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Tuesday, April 14th, 2009

Young Redskins seek green thumb

By Shelley Grieshop

A group of fourth-graders from St. Henry Elementary School make a presentation t. . .

ST. HENRY - Six elementary students approached the school board Monday night in a quest to build a flower garden on school property.
The St. Henry fourth-grade students and their teacher, Sharon Chatwood, sought permission to build a 22-by-13-foot garden at the edge of the elementary building to use as a learning tool for all students at the school.
Board members listened as each student read details of the proposal; no action was taken at the meeting. Besides the creation of the garden, the students also are seeking a storage shed to keep shovels, rakes and other tools and supplies nearby.
The boys and girls told the board they would seek donations, hold fundraisers and solicit items for the project as needed. They did not ask for funding but did say they hope to obtain grant funding, if possible.
The garden would include flowers, bushes, a trellis, a water feature and other items that would be cared for by the students year-round. The children also would seek help from the school's vocational agriculture department to prepare the soil and possibly supply fertilizer such as manure, they said.
"We'd like to do this organic," Chatwood said, adding the students may learn how to create their own compost pile in the future.
Chatwood said the youngsters have worked on the proposed project all year, designing the layout with help from the Internet and choosing plants that would attract specific wildlife such as butterflies and birds.
"We thought about doing a 'donation exchange day,' " Chatwood added.
She explained the event would allow district residents to bring in plants they don't want or ones they have in excess and take home new ones that others discard. Extras could be planted in the garden.
Coldwater schools' gifted class created a similar project several years ago to the west of the elementary school. The fenced-in "science lab" includes a variety of plants, a small pond and fountain, trees, birdhouses and other types of landscape.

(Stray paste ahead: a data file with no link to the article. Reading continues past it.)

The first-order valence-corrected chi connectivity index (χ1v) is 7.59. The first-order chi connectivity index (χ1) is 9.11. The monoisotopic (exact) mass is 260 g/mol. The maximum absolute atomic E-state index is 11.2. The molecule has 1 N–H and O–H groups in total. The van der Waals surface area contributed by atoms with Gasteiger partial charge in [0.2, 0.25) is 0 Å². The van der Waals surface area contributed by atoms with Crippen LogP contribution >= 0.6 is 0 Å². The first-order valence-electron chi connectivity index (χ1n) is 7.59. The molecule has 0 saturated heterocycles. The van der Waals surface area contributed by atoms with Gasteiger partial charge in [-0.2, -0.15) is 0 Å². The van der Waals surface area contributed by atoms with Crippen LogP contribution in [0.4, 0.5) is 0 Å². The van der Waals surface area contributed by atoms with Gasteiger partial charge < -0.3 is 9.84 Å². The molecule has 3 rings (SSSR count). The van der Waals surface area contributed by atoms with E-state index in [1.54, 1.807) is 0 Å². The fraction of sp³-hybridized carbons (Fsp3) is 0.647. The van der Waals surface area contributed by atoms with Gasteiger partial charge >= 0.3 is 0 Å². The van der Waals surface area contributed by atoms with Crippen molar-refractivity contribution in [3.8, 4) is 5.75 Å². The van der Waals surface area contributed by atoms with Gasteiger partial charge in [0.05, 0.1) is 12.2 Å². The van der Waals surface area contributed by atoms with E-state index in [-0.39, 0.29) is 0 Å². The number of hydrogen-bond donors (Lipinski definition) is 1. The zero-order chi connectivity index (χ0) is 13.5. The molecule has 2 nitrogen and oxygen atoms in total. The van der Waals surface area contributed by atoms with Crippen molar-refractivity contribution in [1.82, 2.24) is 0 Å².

In other business Monday, board members:
• Watched a PowerPoint presentation about the upcoming school levy. Superintendent Rod Moorman and board members have begun appearing at numerous village and organizational meetings to show the presentation and field questions about the levy, which will face voters in May.
• Accepted the resignations of girl's varsity basketball coach Charlie Maier and boy's varsity basketball coach Joe Niekamp, both effective at the end of the current school year. Replacements have not yet been named. The board approved the non-renewal of Maier as a part-time high school math teacher.
• Accepted the resignation of longtime second-grade teacher Nancy Mueller, effective June 1. Mueller has served the district her entire teaching career - 381/2 years.
• Approved a long list of limited contracted teachers, continuing contracted teachers, all extra-duty supplemental contracts for the 2009-2010 school year and classified limited contracts.
• Approved the Reduction In Force (RIF) for Kailey Brinley as a part-time Title I reading teacher for the elementary. The termination is part of the school's cost containment plan across the district.
• Approved the revised five-year financial forecast presented by Treasurer Glenn Miller.
• Learned the FFA banquet is 7 p.m. April 21.
Additional online stories on this date
Two resident pairs of bald eagles nesting on Grand Lake have hatched an undetermined number of young, reported volunteer eagle watcher Jill Bowers of St. Marys on Monday. [More]
Debra Eschmeyer remembers working in her family's garden as a little girl, hoeing weeds and eating ripe tomatoes and peas off the vine. The hoeing was hard work, she said, but the delicious, homegrown vegetables the work yielded were worth it. [More]
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